Anti Gallican Monitor, October 1, 1815

Anti Gallican Monitor

October 01, 1815

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Issue date: Sunday, October 1, 1815

Pages available: 8

Previous edition: Sunday, September 24, 1815

Next edition: Sunday, October 8, 1815 - Used by the World's Finest Libraries and Institutions
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Publication name: Anti Gallican Monitor

Location: London, Middlesex

Pages available: 2,262

Years available: 1811 - 1817

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All text in the Anti Gallican Monitor October 1, 1815, Page 1.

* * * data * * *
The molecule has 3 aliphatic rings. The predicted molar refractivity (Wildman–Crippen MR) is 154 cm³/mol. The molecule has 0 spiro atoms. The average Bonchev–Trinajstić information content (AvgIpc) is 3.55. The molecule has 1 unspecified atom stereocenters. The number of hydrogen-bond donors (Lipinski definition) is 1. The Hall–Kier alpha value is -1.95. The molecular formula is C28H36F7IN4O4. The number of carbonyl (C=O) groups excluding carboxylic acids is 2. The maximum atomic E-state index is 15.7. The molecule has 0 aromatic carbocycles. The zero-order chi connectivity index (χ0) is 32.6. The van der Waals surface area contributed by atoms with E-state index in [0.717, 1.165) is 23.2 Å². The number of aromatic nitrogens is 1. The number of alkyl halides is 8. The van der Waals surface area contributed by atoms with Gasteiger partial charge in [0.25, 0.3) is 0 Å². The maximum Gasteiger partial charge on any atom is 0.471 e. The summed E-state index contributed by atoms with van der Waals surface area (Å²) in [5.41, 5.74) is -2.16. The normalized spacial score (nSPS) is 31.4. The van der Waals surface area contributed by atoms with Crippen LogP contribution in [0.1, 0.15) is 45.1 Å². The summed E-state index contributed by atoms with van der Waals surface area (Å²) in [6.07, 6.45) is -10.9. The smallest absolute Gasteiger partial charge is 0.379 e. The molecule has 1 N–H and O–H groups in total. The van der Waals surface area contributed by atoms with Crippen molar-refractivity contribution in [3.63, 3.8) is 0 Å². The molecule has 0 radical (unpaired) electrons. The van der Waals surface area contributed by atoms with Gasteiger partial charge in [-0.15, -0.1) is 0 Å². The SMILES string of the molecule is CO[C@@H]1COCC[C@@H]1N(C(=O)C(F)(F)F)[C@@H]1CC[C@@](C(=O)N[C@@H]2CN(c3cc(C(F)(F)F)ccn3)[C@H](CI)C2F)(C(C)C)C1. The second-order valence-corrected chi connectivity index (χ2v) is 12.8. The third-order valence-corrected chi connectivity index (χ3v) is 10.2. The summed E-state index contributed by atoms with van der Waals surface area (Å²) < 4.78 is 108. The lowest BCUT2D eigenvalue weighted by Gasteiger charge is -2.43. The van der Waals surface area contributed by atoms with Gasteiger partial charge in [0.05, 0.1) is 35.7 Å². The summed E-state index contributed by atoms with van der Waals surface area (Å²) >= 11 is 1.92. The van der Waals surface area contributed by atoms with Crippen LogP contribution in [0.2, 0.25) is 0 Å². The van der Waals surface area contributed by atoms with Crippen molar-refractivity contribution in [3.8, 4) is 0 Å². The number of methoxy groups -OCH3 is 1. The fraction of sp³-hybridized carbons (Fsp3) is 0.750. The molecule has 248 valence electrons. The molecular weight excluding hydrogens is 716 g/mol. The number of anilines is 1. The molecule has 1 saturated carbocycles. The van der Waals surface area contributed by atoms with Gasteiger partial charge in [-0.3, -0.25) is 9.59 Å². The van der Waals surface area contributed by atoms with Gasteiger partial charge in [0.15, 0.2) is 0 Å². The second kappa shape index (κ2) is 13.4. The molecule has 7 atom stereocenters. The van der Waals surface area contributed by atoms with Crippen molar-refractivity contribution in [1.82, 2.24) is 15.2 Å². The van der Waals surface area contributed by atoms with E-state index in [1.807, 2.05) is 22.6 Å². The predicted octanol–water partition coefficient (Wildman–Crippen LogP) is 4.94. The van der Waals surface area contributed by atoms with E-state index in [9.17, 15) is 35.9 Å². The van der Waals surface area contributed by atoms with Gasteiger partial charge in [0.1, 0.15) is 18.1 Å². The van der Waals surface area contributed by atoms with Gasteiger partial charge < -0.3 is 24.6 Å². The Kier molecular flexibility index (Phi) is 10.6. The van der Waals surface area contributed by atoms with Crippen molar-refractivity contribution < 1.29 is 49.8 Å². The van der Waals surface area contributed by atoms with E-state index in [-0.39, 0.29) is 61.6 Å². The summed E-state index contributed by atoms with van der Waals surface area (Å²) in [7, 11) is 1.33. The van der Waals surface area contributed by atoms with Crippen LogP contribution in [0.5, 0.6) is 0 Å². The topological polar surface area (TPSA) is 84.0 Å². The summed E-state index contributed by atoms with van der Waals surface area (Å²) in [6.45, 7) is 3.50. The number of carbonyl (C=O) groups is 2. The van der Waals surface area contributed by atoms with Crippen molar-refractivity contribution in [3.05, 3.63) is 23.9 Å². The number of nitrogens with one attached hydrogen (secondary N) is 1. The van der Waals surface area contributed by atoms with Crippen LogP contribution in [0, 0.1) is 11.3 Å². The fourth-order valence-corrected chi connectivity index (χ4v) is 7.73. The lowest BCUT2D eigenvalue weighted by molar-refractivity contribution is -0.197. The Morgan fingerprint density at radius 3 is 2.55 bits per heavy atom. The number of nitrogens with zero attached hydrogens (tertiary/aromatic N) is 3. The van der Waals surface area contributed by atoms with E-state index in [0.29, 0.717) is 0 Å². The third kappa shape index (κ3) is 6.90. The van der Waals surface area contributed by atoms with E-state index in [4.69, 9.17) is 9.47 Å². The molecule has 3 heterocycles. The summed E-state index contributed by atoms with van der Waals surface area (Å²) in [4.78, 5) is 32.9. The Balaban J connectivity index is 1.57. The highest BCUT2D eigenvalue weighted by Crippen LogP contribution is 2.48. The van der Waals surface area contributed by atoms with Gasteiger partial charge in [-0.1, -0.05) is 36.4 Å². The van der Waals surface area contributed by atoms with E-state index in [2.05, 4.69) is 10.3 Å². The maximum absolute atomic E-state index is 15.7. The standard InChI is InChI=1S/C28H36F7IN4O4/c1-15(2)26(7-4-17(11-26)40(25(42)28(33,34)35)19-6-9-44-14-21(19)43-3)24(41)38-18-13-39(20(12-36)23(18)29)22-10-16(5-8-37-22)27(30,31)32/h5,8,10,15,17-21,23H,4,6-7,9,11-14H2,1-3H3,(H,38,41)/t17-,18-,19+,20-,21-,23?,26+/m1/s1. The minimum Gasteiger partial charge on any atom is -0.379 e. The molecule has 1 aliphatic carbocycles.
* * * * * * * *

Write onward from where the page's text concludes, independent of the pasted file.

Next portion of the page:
Anti Gallican Monitor (Newspaper) - October 1, 1815, London, Middlesex THE ANTIGALLICAN MONITOR jvo. 245--Price Q//.] " Peace be to France, if France in Peace permit " The just and lineal entrance to our own : ** If not, bleed France-and Peace ascend to Heaven."-ShakF.sPF.atik. OCTOBVR i, 1815. HONOUR,-VIRTUE,-LOYALTY", TRIUMPHANT! UF.ARKRS OF THE ANTlflAUtCAN In my Number of the Kith of July I -a s t I had other, und caused itself to be heard, as well in the Cabinets of Kings as in the cottage of the peasant, and, *vhat is more, it has prevailed over the law cunning of Jacobinical intrigue. Kings and Ministers, we see, must at length iexpect this voiee, and, with all their wisdom, condescend to take a lesson from individual* who are not Statesmen j)v profession ; Ministers, are paid for being Jong sighted, l>ut yet we see they sometimes are as short Righted as other men. Thank God! I can congratulate not only my constant -Headers, hut all Europe, on the happy change which lias recently taken place in the councils of She Freneh King, as this change gives the coup-de*gracc to that system which has prevailed for the last twenty five years-a system of robbery, atheism, and murder, falsely arrogating to itself more favoui-able terms of peace from the Allies than be otherwise would have been, from the change which has tak�Mi place ; but to make it perfectly secure, entire and complete. -So long as the Kin p! ;ee, that not only the King, when he wa> at V. aiviw, 1 hiujbelf, but many hundreds ol'loyal Frenchmen, are indebted to me for their lives. To prove this, 1 beg leave to relate the following a nee? dote '.'- My mission to Warsaw in the year 1303, is, \ believe, pretty well known to the public, as well as the nature of that mission, but what 1 am now about to relate is not: so generally known :-* When I was in Leipsic. in ISO4, there was there at the same time the Abbe de U Maruk, a tra^ veiling fugent of Louis XVIII. I received instructions from Raris to apply to the French Ambassador at Dresden, M. de la RociIEou-caued to, have the Abbe immediately arrested. I was, of course, obliged to obey my instructions; but I applied to a friend of mine, Mr. LiMnuil her, banker at Leipjdc, to inform Mr. Antonh) Buzzi, an Italian merchant residing there, who wasan agentof Louis XVlll. and also a friend of La Marrf,, that bis residence in that city was no longer safe, for that if he. remained for twera.l ideas, reformer reality the berty ever land, m ,v.c, oslc. are in most dangerous enemies that li-had, whether in I''ranee or Fin;''--I'mrone. It is co- in an v ot her part o rums to observe the mode of defence which the reformers, aed friends of liberty, have adopted, in this e.iuuii',, t i cover the crime-, of Huona-l'ARVt: and his system. Mention but some of the tyrannical acts of the L'oisicaii, and the reply,.!'-', nil :i denial* or eon the iU-Ah'im 'Amy be of their party or the opposite.- ;